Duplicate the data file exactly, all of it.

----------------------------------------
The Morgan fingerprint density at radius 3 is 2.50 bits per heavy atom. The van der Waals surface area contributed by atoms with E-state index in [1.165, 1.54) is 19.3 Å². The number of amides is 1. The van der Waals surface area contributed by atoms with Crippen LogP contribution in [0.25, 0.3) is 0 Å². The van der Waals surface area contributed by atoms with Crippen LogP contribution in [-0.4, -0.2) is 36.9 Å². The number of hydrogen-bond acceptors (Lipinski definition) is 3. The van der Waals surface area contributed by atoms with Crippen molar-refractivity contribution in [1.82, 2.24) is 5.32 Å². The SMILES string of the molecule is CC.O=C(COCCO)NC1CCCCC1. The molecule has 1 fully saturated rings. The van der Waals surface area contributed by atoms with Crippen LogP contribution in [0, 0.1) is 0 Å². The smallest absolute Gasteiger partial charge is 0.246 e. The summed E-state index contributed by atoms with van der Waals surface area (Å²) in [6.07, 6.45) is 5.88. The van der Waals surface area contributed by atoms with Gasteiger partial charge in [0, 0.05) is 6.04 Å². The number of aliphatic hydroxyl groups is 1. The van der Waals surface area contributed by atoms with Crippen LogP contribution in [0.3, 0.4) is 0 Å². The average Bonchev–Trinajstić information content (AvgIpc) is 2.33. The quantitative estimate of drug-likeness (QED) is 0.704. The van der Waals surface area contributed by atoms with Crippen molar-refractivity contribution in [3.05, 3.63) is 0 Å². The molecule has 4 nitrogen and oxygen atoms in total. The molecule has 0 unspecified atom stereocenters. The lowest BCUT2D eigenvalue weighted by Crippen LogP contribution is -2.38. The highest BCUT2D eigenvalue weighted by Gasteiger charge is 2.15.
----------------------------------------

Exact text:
The Morgan fingerprint density at radius 3 is 2.50 bits per heavy atom. The van der Waals surface area contributed by atoms with E-state index in [1.165, 1.54) is 19.3 Å². The number of amides is 1. The van der Waals surface area contributed by atoms with Crippen LogP contribution in [0.25, 0.3) is 0 Å². The van der Waals surface area contributed by atoms with Crippen LogP contribution in [-0.4, -0.2) is 36.9 Å². The number of hydrogen-bond acceptors (Lipinski definition) is 3. The van der Waals surface area contributed by atoms with Crippen molar-refractivity contribution in [1.82, 2.24) is 5.32 Å². The SMILES string of the molecule is CC.O=C(COCCO)NC1CCCCC1. The molecule has 1 fully saturated rings. The van der Waals surface area contributed by atoms with Crippen LogP contribution in [0, 0.1) is 0 Å². The smallest absolute Gasteiger partial charge is 0.246 e. The summed E-state index contributed by atoms with van der Waals surface area (Å²) in [6.07, 6.45) is 5.88. The van der Waals surface area contributed by atoms with Gasteiger partial charge in [0, 0.05) is 6.04 Å². The number of aliphatic hydroxyl groups is 1. The van der Waals surface area contributed by atoms with Crippen LogP contribution in [0.3, 0.4) is 0 Å². The average Bonchev–Trinajstić information content (AvgIpc) is 2.33. The quantitative estimate of drug-likeness (QED) is 0.704. The van der Waals surface area contributed by atoms with Crippen molar-refractivity contribution in [3.05, 3.63) is 0 Å². The molecule has 4 nitrogen and oxygen atoms in total. The molecule has 0 unspecified atom stereocenters. The lowest BCUT2D eigenvalue weighted by Crippen LogP contribution is -2.38. The highest BCUT2D eigenvalue weighted by Gasteiger charge is 2.15.